@Gamingforfun365: you do not seem to be taking this discussion seriously. In this entire discussion you cited zero sources and above you defended (I think you just further proved their point.) an editor who has cited zero sources in the entire discussion and who said "It's clear that you have neither an understanding of fact nor an understanding of policy" even though I cited seven very reliable sources. YET you managed to defend (Agreed with NorthBySouthBaranof.) the other editor's question "Which other independent reliable sources say that LifeSiteNews 'is generally highly reliable'?" which I have easily answered now. I can always give more WP:USEBYOTHERS references, but they will be ignored for ridiculous reasons such as "It's clear that you have neither an understanding of fact nor an understanding of policy". Here's journalist James Taranto praising "a fascinating report from LifeSiteNews.com" [51]. And if the standard for solid reporting is in-depth hit-pieces, LifeSiteNews have produced a disturbing one [52] (albeit about a public figure). wumbolo ^^^ 13:23, 16 June 2019 (UTC)
    Those sources are only citing LifeSiteNews to report on what they said or what they interviewed. None of them said that the website was reliable. I think the problem is that you are misinterpreting what WP:USEBYOTHERS really is. It is a guideline that only applies to reliable sources that use other sources for facts, where "widespread citation without comment for facts is evidence of a source's reputation and reliability for similar facts, whereas widespread doubts about reliability weigh against it." In this case, none of the sources you gave is even citing LifeSiteNews as a source of fact, but rather as a source of interviews and quotes. If they did comment on the veracity of statements by LifeSiteNews, the chances are that the sources, liberal or conservative, would generally find them false.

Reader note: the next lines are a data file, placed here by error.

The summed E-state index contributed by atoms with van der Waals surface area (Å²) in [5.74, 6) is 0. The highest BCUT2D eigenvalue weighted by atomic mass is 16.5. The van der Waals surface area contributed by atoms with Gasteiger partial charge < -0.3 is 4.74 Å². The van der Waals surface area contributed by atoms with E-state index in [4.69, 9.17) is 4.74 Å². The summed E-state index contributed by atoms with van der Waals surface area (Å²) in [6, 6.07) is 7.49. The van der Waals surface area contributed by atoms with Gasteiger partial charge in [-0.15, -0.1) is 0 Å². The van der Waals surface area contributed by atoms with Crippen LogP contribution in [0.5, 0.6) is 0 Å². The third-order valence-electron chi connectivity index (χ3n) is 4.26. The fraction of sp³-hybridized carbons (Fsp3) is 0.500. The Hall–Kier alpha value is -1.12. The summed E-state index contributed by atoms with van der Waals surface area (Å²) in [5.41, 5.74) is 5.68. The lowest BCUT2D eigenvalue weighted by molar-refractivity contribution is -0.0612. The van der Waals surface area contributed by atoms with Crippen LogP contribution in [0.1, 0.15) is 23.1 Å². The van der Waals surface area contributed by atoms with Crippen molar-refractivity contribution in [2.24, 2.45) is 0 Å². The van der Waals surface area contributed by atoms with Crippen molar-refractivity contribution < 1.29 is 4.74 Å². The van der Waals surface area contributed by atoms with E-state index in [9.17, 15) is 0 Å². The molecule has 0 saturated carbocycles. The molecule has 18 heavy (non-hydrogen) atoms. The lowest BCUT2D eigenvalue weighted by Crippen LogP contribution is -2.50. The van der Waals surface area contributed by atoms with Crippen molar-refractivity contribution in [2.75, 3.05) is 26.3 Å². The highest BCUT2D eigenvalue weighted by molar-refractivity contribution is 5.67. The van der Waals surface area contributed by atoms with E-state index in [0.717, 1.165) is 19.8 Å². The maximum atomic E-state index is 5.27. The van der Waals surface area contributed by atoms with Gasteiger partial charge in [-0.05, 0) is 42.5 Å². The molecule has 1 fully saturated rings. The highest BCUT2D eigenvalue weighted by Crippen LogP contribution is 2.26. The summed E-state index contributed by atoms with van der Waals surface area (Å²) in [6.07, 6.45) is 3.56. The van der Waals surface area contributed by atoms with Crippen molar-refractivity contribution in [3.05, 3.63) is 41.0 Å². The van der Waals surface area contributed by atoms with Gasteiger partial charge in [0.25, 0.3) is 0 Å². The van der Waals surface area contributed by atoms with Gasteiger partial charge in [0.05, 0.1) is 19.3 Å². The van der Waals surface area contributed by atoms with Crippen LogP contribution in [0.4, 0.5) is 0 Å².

If that makes me a "liberal," I will tell you what I personally think of abortion: it is homicide, and I find it disturbingly painful how a publication that leans pro-choice but has journalistic ethics and credentials could be more trustworthy than one that is pro-life but lacks the integrity of a journalist (implying that pro-lifers like me are knowingly deceiving others about the controversial—or morally questionable, as I would put it—procedure). Unfortunately, something like that happens all too often, which makes me wonder whether some of them are actually anti-conservative or at least pro-choice trolls. If that still makes me a liberal, here is one source that I am comfortable citing. It is a pro-life editorial from the pro-life-leaning National Review. Though it has the headline "California Shamelessly Persecutes Pro-Life Journalists", admittedly the source does say that it is not because the convicts are pro-life (which by the way very likely would have been taken to the U.S. Supreme Court and struck down as unconstitutional). It is because they were engaged in secretly producing undercover recordings of conversations without consent. What particularly disturbs me, based on my observation, is that it seems to be against people producing such undercover recordings exposing possible illegal activity, on the basis that they are recordings of "confidential conversations without knowledge or consent." I cannot prove the authenticity of those recordings, nor can I prove that California's unusual decision to prosecute the undercover agents instead is politically motivated, but I would not be surprised if in the case of the latter it is partly because California was politically motivated, due to the state's reputation of embracing Democratic and progressive values.
    Back on topic. Given that sources have used LifeSiteNews for its interviews, I would say that it is okay for interviews. Really, it is okay to use any source for interviews as long as we can prove that they are not fabricated. Frankly I would not be using LifeSiteNews as a source of facts; I would prefer using the National Review. I will drop this conversation, as I do not see how discussing this further is going to get us anywhere. Gamingforfun365 07:36, 17 June 2019 (UTC)